Planning funds proposed for new ETSU arts center
Jan 30, 2013 at 8:58 AM
Editor's note: This story originally incorrectly reported some of the amounts budgeted for ETSU projects or maintenance. Those have since been corrected.
Planning for a new East Tennessee State University fine and performing arts center will begin this year, if Gov. Bill Haslam’s budget is approved by legislators.
Haslam delivered his third State of the State address to lawmakers Monday night. A whole list of priorities for Tennessee was outlined in the budget he presented during this speech, but higher education in the state was allocated a little more than $307 million from Haslam’s budget.
ETSU was approved to spend $1.5 million in planning funds for a new fine and performing arts center.
The way capital projects, like the performing arts center, are funded now requires four-year universities to come up with 25 percent of the total project cost, largely through fundraising. This $1.5 million planning money will be included in the total cost and come out of ETSU’s 25 percent match.
A new fine and performing arts center has been estimated to cost around $38 million, said ETSU Vice President of Finance and Administration David Collins.
“So the idea is to get the planning done now so that when ... next July comes ... we’ll be shovel-ready,” Collins said.
Funding for construction usually follows approval for planning funds, so it is possible a performing arts center could be built in a few years.
Where to place this center is now the question.
Lot 1 is a possibility for the fine arts center, although negotiations are ongoing with the city of Johnson City for that property. Lot 1 is a piece of land across West State of Franklin Road from the university and adjacent to Millennium Centre. ETSU had been interested in buying this property for years and was even approved for a purchase price of $1.1 million by the State Building Commission. But that price is old now and likely not valid.
Any movement on that purchase would require input from the Johnson City Public Building Authority and others.
Other considerations in Haslam’s budget for ETSU included many capital maintenance projects and raises for employees.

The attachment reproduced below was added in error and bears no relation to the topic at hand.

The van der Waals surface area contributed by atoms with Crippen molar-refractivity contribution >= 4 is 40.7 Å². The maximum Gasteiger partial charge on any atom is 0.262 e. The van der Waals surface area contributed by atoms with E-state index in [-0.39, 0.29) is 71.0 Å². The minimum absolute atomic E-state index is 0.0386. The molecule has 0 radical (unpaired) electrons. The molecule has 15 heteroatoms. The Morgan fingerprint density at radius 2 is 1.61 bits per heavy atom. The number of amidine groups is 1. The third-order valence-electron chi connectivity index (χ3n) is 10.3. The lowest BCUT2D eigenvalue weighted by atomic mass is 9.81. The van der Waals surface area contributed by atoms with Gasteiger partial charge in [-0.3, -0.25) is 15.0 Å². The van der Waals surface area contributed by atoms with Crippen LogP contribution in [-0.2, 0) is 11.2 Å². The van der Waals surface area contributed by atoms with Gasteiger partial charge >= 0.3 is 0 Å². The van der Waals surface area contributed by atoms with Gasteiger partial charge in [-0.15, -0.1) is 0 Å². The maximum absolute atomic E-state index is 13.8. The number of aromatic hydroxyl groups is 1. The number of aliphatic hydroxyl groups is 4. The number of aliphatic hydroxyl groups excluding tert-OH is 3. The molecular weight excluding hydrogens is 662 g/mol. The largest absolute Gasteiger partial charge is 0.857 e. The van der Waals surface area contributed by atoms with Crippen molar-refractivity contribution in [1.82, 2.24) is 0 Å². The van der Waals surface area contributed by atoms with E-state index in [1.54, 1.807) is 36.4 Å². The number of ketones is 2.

Haslam’s budget allocates $1.35 million to bring elevators up to date with the Americans with Disabilities Act. Another $1.5 million for lighting upgrades to meet energy requirements as well as $500,000 to replace the College of Medicine’s chilled water system were recommended for ETSU.
The total money allocated for capital improvements was $3.35 million, which represents about 10 percent of this budget category for all Tennessee Board of Regents schools.
Also included in the governor’s budget was a 1.5 percent salary increase for employees. ETSU will have 55 percent of this funded by the state, with the remaining 45 percent coming from tuition.
To help meet the Complete College Act goal of increasing the number of Tennesseans with bachelor’s degrees, operating expenses were increased for ETSU to the tune of $2,078,600. Including salary increases, the total increase for operating expenses come to $3,491,900 for the main campus.
The College of Medicine and ETSU Family Medicine got operating increases of $947,900 and $198,900, respectively. Factoring in salary costs, the operating increase for the medical school was proposed at $1,643,800. Factor in everything for Family Medicine and the total operating increase is $387,300.
Salary increases for the medical school and Family Medicine are all funded at 100 percent, so no tuition hikes will be required to fund those salaries.
“Overall, I think it’s been a very good year,” Collins said of the budget. “We are truly pleased to see the governor’s recommendations and certainly hopeful that the state legislature will pass the budget as received.”